Yesterday the Circuit ruled 7-4 against Epstein's victims, but on different grounds than the earlier panel opinion. In a 53-page decision written by Judge Newsom, the Circuit concluded that when Congress enacted the CVRA, it had somehow failed to include a provision giving crime victims a "private right of action authorizing crime victims to seek judicial enforcement of CVRA rights outside the confines of a preexisting proceeding." The Circuit conceded that the facts of the case are "beyond scandalous—they tell a tale of national disgrace." And the Circuit acknowledged that it had "the profoundest sympathy for Ms. Wild and others like her, who suffered unspeakable horror at Epstein's hands, only to be left in the dark—and, so it seems, affirmatively misled—by government attorneys." Nonetheless, the Circuit concluded that we "simply cannot discern a clear expression of congressional intent to authorize the sort of stand-alone civil action that Ms. Wild filed here."
The Circuit's decision is wrong at so many levels that it is hard to see the precedent lasting long. We plan to seek certiorari in the Supreme Court, which hopefully will rapidly undo this disturbing ruling with broad implications. And if the Supreme Court declines to review the case, Congress will hopefully move rapidly to approve the proposed Courtney Wild Crime Victims' Rights Reform Act of 2019, which would directly overrule the Circuit's conclusion.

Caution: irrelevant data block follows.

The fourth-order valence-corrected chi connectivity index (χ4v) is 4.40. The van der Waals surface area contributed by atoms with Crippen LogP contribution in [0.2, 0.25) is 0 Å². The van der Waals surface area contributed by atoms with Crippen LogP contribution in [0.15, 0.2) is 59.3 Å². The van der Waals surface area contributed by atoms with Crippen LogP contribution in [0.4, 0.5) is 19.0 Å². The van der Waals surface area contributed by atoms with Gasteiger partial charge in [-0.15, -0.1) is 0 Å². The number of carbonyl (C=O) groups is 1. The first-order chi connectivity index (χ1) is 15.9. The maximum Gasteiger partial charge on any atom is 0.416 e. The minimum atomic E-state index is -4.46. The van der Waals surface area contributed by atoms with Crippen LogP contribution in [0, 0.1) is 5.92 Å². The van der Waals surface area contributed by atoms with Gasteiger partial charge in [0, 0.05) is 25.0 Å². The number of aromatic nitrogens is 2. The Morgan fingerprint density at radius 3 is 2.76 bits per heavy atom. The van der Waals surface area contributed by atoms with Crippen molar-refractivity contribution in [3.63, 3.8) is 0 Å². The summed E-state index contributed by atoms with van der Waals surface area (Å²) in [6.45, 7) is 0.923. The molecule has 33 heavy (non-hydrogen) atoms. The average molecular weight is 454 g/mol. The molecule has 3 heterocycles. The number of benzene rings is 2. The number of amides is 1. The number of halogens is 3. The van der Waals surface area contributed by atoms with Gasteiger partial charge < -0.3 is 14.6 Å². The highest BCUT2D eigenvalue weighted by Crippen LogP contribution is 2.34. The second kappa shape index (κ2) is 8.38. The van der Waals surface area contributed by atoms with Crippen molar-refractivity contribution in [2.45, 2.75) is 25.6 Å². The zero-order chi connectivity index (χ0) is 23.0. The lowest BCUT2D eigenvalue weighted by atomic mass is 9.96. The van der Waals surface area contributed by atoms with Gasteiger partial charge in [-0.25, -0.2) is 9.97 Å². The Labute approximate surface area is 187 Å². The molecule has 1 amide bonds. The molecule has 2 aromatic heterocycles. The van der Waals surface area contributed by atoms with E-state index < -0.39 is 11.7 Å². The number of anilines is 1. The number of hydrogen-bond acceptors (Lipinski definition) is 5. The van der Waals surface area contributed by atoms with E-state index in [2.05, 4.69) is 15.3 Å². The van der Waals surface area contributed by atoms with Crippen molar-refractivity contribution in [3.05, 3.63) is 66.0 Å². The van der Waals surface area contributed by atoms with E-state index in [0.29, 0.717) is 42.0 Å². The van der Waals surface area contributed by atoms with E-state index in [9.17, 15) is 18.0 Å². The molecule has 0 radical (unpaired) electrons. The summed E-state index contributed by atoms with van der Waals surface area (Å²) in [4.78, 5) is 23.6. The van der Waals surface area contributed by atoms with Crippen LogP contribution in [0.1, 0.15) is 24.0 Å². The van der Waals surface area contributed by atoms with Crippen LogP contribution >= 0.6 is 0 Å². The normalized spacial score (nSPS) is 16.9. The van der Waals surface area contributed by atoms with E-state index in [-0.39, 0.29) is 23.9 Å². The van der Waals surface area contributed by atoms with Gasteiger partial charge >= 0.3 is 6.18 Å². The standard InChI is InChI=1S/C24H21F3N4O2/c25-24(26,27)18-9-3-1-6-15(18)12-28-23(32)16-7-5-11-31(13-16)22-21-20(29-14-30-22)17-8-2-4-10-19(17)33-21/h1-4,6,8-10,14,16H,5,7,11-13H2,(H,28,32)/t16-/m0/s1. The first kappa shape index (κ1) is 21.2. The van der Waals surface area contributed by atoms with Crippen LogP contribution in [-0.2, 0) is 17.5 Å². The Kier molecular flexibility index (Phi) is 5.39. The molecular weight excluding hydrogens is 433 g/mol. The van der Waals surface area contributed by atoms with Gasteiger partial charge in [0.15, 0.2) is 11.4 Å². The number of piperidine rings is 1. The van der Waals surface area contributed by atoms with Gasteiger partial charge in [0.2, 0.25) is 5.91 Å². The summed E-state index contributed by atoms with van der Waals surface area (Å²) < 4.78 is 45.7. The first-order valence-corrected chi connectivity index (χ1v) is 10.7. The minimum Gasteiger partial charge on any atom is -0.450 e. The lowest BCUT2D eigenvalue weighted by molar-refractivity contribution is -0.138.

One immediately glaring point about the majority's decision, as cogently explained in Judge Branch's dissenting opinion, is that the decision refused to decide the first of the two questions that the Circuit had agreed to rehear en banc. The Court had asked for briefing and argument on two questions:
1. Whether the [CVRA] . . . grants a crime victim any statutory rights that apply before the filing of a formal criminal charge by the government prosecutor?
2. If a crime victim has statutory rights under the CVRA that apply pre-charge, does the CVRA also grant a crime victim a statutory remedy to enforce a violation of their statutory rights?
Yet, in its 53 page ruling, the majority ducked the first issue. Presumably the reason for obscuring the answer to this initial question is that the CVRA's text and structure make plain that Congress intended to give to crime victims rights before charges are filed. Congress gave victims "[t]he reasonable right to confer with the attorney for the Government in the case" and also "[t]he right to be treated with fairness and with respect for the victim's dignity and privacy." Neither of these rights are textually limited to post-charging situations. And in contrast, several of the other rights Congress provided in the CVRA are specifically limited to cases that have been filed in court, such as the victim's right "to be reasonably heard at any public proceeding in the district court involving release, plea, sentencing, or any parole proceeding."